For a popular book on a technical subject like “Zombie economics”, there are a few options, which can be mashed up in various ways.

* The standard endnotes setup with explanatory notes and references listed at the end of the book
* Footnotes for explanation only: this leaves open the question of how to deal with references
* A further reading section at the end of each chapter, in place of references
* A book without references, but with an online hypertext version in which readers who want to chase references can find them.

Any thoughts?


I got more very useful comments on my section on the rise of the Efficient Markets Hypothesis, and I will get down to editing it before long. In the meantime, here’s my draft section on Implications of the EMH

At least in the draft, I’m following a standard structure: One chapter per dead/zombie idea, with sections on Beginnings, Implications, Failure and What Next? It seems to go OK for EMH, and we’ll see how it works for the others.

As before, comments of all kinds, and particularly pointers to (putative) errors, are most welcome.

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Sockpuppet ban

I’ve had an increase in disruptive troll comments here and at Crooked Timber, and have now discovered that a large number of them appear to be from someone who has posted here and elsewhere in the past as “John/Jack Greenfield”. I discovered it when “Greenfield” put up a comment at Catallaxy identical to one posted by a trollish commenter here posting as “S. Haines”. I challenged Haines on the point and he/she/it promptly disappeared. An IP check has now revealed numerous similar trolls several of whom had already been banned. The list includes:

S. Haines
Phyllis P.
Jake Bowden
Belgian Dentist
Milton Keynes
Mark Milankovitch
Ian. Mc

IP numbers vary, but all begin with 203.171.192 or 203.171.195. If any of the above want to dispute their sock puppet status, they are welcome to email me. Bloggers who don’t wish to encourage trolls, sockpuppets and other such lowlifes are welcome to contact me for further details, and are urged to ban “Greenfield” and associated socks.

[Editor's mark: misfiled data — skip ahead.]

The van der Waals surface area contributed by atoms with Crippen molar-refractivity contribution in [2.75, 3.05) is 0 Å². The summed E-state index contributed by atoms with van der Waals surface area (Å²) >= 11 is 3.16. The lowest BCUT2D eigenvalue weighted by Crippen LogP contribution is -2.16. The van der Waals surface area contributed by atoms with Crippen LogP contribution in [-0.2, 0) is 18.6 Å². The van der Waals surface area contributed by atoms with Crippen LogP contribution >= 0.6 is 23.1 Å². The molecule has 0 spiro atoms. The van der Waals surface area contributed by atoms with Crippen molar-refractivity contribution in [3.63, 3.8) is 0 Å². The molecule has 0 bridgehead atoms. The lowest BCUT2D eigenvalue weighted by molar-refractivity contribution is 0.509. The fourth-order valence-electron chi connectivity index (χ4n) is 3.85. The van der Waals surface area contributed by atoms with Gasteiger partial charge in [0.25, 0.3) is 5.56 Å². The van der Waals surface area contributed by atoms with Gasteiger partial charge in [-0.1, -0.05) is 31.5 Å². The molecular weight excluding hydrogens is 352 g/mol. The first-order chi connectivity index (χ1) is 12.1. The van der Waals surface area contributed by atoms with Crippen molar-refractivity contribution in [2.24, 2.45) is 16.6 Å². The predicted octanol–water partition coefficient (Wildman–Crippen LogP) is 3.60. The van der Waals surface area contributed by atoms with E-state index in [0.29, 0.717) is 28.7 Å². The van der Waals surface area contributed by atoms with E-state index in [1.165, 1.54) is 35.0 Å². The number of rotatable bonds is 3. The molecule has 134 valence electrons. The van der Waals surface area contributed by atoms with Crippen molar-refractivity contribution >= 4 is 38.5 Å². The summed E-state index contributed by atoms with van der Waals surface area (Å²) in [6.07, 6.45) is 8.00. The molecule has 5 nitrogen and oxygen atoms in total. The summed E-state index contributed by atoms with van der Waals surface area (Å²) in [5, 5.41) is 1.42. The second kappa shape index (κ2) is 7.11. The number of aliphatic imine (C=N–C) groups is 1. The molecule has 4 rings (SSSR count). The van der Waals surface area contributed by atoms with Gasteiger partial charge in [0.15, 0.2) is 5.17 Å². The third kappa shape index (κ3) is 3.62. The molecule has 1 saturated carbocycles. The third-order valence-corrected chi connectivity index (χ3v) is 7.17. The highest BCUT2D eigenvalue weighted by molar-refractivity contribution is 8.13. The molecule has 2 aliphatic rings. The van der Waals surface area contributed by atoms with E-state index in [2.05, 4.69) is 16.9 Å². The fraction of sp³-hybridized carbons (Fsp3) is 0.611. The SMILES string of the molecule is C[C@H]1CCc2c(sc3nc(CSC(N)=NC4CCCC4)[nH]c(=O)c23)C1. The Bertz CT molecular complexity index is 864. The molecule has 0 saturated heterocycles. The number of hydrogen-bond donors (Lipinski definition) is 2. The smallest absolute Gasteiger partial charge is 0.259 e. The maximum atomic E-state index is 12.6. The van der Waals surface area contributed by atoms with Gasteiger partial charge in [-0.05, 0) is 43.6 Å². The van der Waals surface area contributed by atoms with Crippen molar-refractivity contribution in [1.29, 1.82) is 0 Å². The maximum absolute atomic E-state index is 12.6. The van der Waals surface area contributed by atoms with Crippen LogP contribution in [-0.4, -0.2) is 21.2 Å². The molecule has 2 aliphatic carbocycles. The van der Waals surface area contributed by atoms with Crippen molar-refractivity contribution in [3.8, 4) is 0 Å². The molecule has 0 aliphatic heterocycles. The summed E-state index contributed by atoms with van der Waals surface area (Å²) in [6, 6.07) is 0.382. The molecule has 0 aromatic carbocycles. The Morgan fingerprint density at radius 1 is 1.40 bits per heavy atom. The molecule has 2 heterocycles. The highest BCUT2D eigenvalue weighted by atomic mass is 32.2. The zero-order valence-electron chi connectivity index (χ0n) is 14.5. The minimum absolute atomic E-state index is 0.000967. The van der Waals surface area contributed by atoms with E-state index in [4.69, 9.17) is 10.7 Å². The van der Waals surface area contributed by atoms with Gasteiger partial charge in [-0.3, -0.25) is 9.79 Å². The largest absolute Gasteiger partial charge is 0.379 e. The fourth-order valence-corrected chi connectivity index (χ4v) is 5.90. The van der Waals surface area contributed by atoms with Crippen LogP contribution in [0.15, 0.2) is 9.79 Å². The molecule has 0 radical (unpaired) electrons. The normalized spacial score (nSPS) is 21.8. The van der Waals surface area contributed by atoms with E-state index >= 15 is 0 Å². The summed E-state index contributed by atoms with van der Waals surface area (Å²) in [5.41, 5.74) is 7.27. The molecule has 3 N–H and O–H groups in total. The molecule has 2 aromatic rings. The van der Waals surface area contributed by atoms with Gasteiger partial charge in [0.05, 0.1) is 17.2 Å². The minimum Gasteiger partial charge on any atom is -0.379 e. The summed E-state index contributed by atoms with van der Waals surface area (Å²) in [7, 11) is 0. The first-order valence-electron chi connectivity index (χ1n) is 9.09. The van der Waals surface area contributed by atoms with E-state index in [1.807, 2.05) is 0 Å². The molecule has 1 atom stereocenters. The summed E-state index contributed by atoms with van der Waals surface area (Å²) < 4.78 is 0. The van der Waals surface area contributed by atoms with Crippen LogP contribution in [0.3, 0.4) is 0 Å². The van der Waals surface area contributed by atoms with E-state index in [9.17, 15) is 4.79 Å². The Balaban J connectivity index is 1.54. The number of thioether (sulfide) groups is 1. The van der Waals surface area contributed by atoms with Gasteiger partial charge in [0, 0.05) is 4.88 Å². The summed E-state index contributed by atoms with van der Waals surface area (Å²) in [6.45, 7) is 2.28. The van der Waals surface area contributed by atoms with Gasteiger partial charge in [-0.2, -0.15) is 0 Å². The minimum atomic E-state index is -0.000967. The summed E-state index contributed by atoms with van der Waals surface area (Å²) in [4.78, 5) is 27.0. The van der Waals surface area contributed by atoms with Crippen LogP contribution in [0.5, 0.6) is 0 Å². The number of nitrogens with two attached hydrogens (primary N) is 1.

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I’ve been meaning to do reviews of a couple of books, but the task of writing my own book means that I need to get rid of distractions (of course, it also means I’m even more tempted by every distractoin that comes along). Anyway, I thought I’d just give a recommendation and very quick summary for two of them.

Street Fighters: The Last 72 Hours of Bear Stearns, the Toughest Firm on Wall Street by Kate Kelly has a self-explanatory title. At the time, the failure of Bear Stearns seemed sure to be the biggest financial event of 2008, if not the whole decade. A little over a year later, it’s still interesting to read a blow-by-blow account of the collapse. I doubt if we’ll ever get anything like this for the October meltdown – even with this isolated case, it’s a bit hard to keep track of the varied cast of characters.

Recovering the Lost Tongue is a fascinating story of environmental struggle in central India. The link is to Amazon, but there’s also an Indian edition (details here).

Finally, here’s a link to a review of The Spirit Level a book arguing that inequality is bad for (almost) everyon.

In which I agree with the IPA

John Roskam of the IPA in today’s Fin makes the correct opening point that the banks can’t have it both ways, benefitting from government guarantees while resisting close regulation. Since no one is suggesting removing the guarantees any time soon, the implications are, I think pretty obvious.